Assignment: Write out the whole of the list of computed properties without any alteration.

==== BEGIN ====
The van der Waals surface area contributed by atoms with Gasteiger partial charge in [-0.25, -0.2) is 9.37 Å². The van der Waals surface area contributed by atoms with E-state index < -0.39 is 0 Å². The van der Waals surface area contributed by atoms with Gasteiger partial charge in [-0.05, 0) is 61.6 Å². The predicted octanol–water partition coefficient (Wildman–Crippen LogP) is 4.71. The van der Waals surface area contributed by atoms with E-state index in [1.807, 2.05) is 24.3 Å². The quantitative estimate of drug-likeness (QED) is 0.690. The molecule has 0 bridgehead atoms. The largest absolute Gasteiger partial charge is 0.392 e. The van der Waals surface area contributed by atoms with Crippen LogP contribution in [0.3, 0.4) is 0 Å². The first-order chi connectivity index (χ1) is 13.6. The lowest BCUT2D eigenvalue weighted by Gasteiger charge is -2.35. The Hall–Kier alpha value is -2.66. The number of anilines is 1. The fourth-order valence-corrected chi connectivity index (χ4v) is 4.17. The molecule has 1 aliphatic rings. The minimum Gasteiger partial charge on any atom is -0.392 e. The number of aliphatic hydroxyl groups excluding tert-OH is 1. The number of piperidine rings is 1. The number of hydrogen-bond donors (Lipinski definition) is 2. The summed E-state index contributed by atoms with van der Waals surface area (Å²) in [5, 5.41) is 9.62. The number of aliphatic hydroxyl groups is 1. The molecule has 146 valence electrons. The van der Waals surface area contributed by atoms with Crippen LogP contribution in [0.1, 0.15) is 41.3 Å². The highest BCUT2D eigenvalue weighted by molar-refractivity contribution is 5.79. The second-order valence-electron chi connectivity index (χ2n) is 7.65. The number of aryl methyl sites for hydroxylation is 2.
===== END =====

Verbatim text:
The van der Waals surface area contributed by atoms with Gasteiger partial charge in [-0.25, -0.2) is 9.37 Å². The van der Waals surface area contributed by atoms with E-state index < -0.39 is 0 Å². The van der Waals surface area contributed by atoms with Gasteiger partial charge in [-0.05, 0) is 61.6 Å². The predicted octanol–water partition coefficient (Wildman–Crippen LogP) is 4.71. The van der Waals surface area contributed by atoms with E-state index in [1.807, 2.05) is 24.3 Å². The quantitative estimate of drug-likeness (QED) is 0.690. The molecule has 0 bridgehead atoms. The largest absolute Gasteiger partial charge is 0.392 e. The van der Waals surface area contributed by atoms with Crippen LogP contribution in [0.3, 0.4) is 0 Å². The first-order chi connectivity index (χ1) is 13.6. The lowest BCUT2D eigenvalue weighted by Gasteiger charge is -2.35. The Hall–Kier alpha value is -2.66. The number of anilines is 1. The fourth-order valence-corrected chi connectivity index (χ4v) is 4.17. The molecule has 1 aliphatic rings. The minimum Gasteiger partial charge on any atom is -0.392 e. The number of aliphatic hydroxyl groups excluding tert-OH is 1. The number of piperidine rings is 1. The number of hydrogen-bond donors (Lipinski definition) is 2. The summed E-state index contributed by atoms with van der Waals surface area (Å²) in [5, 5.41) is 9.62. The number of aliphatic hydroxyl groups is 1. The molecule has 146 valence electrons. The van der Waals surface area contributed by atoms with Crippen LogP contribution in [0.1, 0.15) is 41.3 Å². The highest BCUT2D eigenvalue weighted by molar-refractivity contribution is 5.79. The second-order valence-electron chi connectivity index (χ2n) is 7.65. The number of aryl methyl sites for hydroxylation is 2.